This article was originally posted on PinballRehab.com.
Reproduced with permission from terryb.
Written by terryb
This is part two of a five part series on soldering. This article is specifically oriented towards beginners and playfield desoldering. It covers desoldering tools, supplies and the skills needed to replace a diode, switch, solenoid or broken wire.
Advanced skills, better equipment and experience are needed before desoldering pinball circuit boards.
[Editors note: Prior to starting, read the section on Supplies Needed for Desoldering.]
Basic Desoldering Procedure
Solder wick when heated with the soldering iron tip will draw the solder away from the joint. Although solder wick (supposedly) includes flux always add some additional flux to the joint or the wick (liquid flux works well for the latter).
You can also buy squeeze bulbs for sucking solder, but they don’t work as well as the solder sucker. A Desoldering Iron with an attached bulb may sound like a good idea, the tip temperature is about 788 degrees, which is higher than what is needed to desolder.
Note: It does not take anymore temperature to desolder than solder (650 – 700 degrees).
Most beginners prefer the solder sucker over the solder wick, but it’s a good idea to get experienced with both since they each have specific applications as I will soon discuss.
You will also need a fiberglass pen, flux, needle-nose pliers and a slotted solder pick (see the Basic Soldering Tutorial for more info on these items).
See the references for an article on desoldering tools.
Cleaning the Joint
Oxidation occurs when oxygen comes in contact with metal, and the process is amplified by heat. The heat form your soldering iron will not conduct properly if a solder joint is oxidized. The more oxidation present–and it will be in a twenty some year-old game–the harder it will be to desolder.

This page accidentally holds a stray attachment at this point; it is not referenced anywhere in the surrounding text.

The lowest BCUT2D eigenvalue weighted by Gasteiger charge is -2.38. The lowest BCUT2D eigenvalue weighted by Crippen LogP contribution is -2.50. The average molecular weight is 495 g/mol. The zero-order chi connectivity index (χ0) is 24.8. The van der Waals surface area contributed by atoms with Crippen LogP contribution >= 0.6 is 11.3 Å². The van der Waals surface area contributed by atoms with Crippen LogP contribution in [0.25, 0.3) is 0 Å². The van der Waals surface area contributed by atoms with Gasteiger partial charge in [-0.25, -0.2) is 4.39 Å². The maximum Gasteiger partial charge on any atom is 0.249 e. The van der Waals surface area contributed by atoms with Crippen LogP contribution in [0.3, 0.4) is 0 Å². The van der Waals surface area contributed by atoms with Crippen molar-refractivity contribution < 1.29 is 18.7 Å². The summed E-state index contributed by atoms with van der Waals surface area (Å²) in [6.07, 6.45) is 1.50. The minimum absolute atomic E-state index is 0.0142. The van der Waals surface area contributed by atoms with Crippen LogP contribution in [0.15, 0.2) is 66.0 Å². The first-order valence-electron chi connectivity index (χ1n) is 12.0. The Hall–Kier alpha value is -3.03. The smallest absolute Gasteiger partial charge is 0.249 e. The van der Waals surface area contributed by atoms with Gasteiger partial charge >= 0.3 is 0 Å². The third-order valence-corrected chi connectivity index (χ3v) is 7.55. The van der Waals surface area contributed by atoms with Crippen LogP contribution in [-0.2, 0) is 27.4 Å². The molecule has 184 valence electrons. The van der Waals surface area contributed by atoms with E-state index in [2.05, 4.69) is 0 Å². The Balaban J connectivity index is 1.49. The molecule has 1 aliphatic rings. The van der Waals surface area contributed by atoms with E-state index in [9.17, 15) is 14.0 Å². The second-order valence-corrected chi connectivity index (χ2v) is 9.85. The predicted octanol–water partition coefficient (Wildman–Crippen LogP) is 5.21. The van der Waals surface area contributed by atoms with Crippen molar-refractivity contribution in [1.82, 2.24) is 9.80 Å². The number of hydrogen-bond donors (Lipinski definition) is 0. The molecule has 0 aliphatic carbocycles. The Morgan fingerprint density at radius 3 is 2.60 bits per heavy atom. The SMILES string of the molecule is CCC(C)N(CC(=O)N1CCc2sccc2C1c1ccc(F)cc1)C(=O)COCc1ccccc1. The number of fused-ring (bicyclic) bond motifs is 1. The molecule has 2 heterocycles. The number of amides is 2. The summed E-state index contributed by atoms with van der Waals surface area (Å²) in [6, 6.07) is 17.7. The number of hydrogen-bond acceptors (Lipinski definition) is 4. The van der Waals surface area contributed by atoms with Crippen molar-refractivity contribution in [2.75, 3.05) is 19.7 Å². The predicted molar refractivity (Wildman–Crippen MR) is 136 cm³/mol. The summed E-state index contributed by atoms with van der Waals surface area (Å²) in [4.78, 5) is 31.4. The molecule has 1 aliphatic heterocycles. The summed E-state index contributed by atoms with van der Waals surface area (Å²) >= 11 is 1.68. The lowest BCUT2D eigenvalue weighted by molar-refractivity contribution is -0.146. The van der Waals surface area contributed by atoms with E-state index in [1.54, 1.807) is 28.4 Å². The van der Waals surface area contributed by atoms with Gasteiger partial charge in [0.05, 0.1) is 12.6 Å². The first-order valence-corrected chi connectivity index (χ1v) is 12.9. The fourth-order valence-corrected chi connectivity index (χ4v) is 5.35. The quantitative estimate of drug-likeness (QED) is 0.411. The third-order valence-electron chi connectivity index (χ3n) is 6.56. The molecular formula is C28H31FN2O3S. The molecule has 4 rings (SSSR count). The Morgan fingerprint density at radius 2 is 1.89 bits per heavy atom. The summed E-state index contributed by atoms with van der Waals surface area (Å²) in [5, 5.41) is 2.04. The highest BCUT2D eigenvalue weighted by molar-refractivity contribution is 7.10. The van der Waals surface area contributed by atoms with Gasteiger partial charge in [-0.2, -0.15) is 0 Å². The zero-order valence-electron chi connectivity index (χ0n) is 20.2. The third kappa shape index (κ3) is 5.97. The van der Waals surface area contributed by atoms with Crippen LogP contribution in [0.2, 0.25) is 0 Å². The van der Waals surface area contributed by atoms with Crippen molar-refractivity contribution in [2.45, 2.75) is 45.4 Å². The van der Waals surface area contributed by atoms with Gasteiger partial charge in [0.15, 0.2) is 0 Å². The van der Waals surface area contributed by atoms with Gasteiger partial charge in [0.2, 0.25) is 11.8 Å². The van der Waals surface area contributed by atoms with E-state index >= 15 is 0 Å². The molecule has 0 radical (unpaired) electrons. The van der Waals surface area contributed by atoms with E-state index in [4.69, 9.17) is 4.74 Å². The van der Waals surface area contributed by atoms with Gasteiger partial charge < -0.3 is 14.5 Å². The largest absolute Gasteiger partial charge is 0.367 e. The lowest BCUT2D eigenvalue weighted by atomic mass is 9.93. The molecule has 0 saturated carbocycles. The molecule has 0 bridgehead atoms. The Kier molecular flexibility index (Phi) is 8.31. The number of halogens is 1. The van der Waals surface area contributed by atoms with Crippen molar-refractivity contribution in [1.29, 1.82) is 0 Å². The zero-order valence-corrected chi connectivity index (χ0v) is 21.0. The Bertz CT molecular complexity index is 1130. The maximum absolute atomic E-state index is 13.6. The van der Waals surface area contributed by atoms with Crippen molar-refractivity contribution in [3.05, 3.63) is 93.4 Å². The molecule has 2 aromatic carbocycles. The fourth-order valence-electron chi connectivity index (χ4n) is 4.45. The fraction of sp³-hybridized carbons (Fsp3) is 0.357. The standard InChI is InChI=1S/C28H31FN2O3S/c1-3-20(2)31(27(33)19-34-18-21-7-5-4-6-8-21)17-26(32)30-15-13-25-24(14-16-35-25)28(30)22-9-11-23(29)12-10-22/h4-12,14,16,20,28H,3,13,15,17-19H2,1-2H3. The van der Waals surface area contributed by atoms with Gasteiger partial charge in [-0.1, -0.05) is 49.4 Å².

Removing oxidation is a two step process: mechanical and chemical. First use a fiberglass pen to brush the joint you are desoldering. See Image 1 prior to mechanically cleaning a solder joint and Image 2 for after cleaning. The metal should be nice and shiny after cleaning.
When soldering the solder provides flux to clean the joint. When desoldering, since you’re not using solder, you should always add flux to the joint.
Desoldering a Solenoid
I see a lot of people heat up a [solenoid tab] and then just yank the wire out. The problem with this approach is that solder will go flying and it does burn if it hits bare skin. I have also seen shorted switches caused by blobs of solder. [Editors note: We have also seen the tab ruined, diode broken, or the worst – breaking the coil wire off the solenoid tab.] You’re going to have to remove the solder anyways, so why not do it the right way.
To prevent these issues I use a two-step process utilizing both a solder sucker and solder wick. Feel free to modify my technique if you feel more comfortable with either the sucker or the wick.
If your solenoid wires are long enough, cut them off about 3/4 of an inch from the solder joint and do the desoldering on the bench. If you don’t have any excess wire just continue while working under the playfield. If it’s easier you can remove the solenoid’s mounting screws, although you will need to clamp it to something or you’ll need three hands to desolder the wires.